Tarte Tatin

Use a range of autumn apples to get the tang and sweetness of the varieties then a treat of French butter to give the buttery caramel topping.

tarte tatin

Serves 6


4 medium sized apples (150 g each) – 2 Cox, 2 green (Granny Smith) , 1 cooking apple (150 g)

200 g granulated sugar

50 g French unsalted butter

50 ml water

pinch of salt

Shortcrust Pastry

220 g plain white flour

30 g caster sugar

120 g French unsalted butter

1 medium egg, beaten + 1 tablespoons cold water


  1. Preheat the oven to 200C. Choose a cm round pan that cooks on top of the stove and in the oven.
  2. Make the pastry. Mix the sugar with the flour, add pieces of butter and rub in or use a food processor to make breadcrumbs.
  3. Stir in the beaten egg with water and mix to a soft but not sticky dough.
  4. Shape into a ball and leave to chill in the fridge for 20 minutes.
  5. Peel and core the apples, cut into quarters and leave uncovered in the fridge.
  6. Put the sugar in a large, heavy frying pan with 50 ml water and cook gently and stir until it becomes golden. This takes about 4-5 minutes depending upon the heat.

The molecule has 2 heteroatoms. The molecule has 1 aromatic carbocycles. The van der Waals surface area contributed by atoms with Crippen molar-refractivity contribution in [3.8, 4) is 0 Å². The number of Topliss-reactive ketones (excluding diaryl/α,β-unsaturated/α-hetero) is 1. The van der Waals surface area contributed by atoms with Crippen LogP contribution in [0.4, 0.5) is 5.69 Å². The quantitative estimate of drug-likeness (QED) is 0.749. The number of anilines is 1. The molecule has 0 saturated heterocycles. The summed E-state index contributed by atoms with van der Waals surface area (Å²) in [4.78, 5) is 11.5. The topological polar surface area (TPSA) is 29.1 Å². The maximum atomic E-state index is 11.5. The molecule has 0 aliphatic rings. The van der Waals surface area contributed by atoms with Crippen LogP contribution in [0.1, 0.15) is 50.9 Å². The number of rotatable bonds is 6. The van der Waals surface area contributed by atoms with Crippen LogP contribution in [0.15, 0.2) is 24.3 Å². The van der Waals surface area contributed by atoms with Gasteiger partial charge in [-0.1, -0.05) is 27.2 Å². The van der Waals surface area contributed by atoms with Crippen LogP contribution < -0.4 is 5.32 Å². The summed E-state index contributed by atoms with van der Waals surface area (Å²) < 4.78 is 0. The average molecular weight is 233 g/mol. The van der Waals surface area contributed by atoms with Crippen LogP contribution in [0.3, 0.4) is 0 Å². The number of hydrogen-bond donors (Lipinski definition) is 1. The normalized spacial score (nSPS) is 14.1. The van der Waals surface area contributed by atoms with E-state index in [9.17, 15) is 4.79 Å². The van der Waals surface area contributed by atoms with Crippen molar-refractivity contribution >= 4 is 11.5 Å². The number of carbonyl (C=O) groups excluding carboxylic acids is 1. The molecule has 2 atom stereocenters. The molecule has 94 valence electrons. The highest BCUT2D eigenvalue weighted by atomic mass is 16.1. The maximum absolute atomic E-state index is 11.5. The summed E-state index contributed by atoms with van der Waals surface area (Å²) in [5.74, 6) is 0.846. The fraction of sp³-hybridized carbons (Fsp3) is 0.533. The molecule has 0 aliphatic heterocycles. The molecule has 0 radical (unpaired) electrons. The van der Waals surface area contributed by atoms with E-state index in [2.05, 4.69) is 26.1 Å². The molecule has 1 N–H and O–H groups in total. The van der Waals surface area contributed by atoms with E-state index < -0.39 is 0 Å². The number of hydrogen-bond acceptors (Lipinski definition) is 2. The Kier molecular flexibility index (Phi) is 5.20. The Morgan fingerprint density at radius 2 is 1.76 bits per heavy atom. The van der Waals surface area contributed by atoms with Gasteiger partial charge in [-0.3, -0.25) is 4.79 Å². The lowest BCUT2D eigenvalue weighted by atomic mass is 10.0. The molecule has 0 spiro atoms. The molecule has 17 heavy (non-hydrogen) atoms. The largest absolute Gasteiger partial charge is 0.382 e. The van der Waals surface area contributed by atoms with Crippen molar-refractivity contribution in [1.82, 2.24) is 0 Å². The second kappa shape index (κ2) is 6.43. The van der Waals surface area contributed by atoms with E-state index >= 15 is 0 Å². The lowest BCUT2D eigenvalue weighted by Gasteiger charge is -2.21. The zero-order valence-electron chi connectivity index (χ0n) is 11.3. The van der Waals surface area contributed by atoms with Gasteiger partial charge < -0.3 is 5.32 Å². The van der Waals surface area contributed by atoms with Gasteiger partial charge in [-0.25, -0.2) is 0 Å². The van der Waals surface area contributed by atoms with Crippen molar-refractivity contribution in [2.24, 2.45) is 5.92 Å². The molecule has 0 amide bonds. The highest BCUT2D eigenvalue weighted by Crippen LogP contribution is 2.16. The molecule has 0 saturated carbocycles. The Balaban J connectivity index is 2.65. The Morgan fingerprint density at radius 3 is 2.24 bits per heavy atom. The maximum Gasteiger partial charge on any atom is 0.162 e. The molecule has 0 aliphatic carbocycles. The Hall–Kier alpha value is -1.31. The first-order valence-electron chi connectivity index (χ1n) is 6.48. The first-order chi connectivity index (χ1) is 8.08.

7. Remove from the heat and stir in the butter and salt.
  8. Arrange the apples in the sugar and butter in the pan, round side down. Cut into smaller pieces if there are gaps. Cook for 5 minutes then leave to cool. If the apples are too wet, remove and cook down the buttery caramel. Put the apples back.
  9. Roll out the pastry to make a circle slightly larger than the pan. Put the pastry on top of the pan and tuck in around the fruit.
  10. Bake for 30 minutes until golden then cool for 5 minutes.
  11. Put a plate on top and turn the pan over so that the tarte turns upside down onto the plate.
  12. Serve with creme fraiche.


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4 responses to “Tarte Tatin

  1. Thankyou Barbara – come and taste it soon!


  2. Thankyou so much Gillian – the new requirements for food teaching seem so similar to what we taught in 1970! I wish food teaching could be more relevant to modern needs with less time to make flaky pastry and lemon meringue pie! Tried pasta making yesterday and concluded I was wasting my time. Oh well. Jenny


  3. Gillian Lyndsay

    I do enjoy reading your pieces about teaching cookery in the 70s, It is all so familiar and makes me smile. I enjoyed the Bristol University anecdote! I am still working “at the chalk face” and still enjoy it, in a somewhat masochistic way, reflecting how little has really changed during a 40 year career. Today, working with some Year 3 children, we made Anzacs and Melting Moments and compared them,


  4. Barbara

    Yum yum


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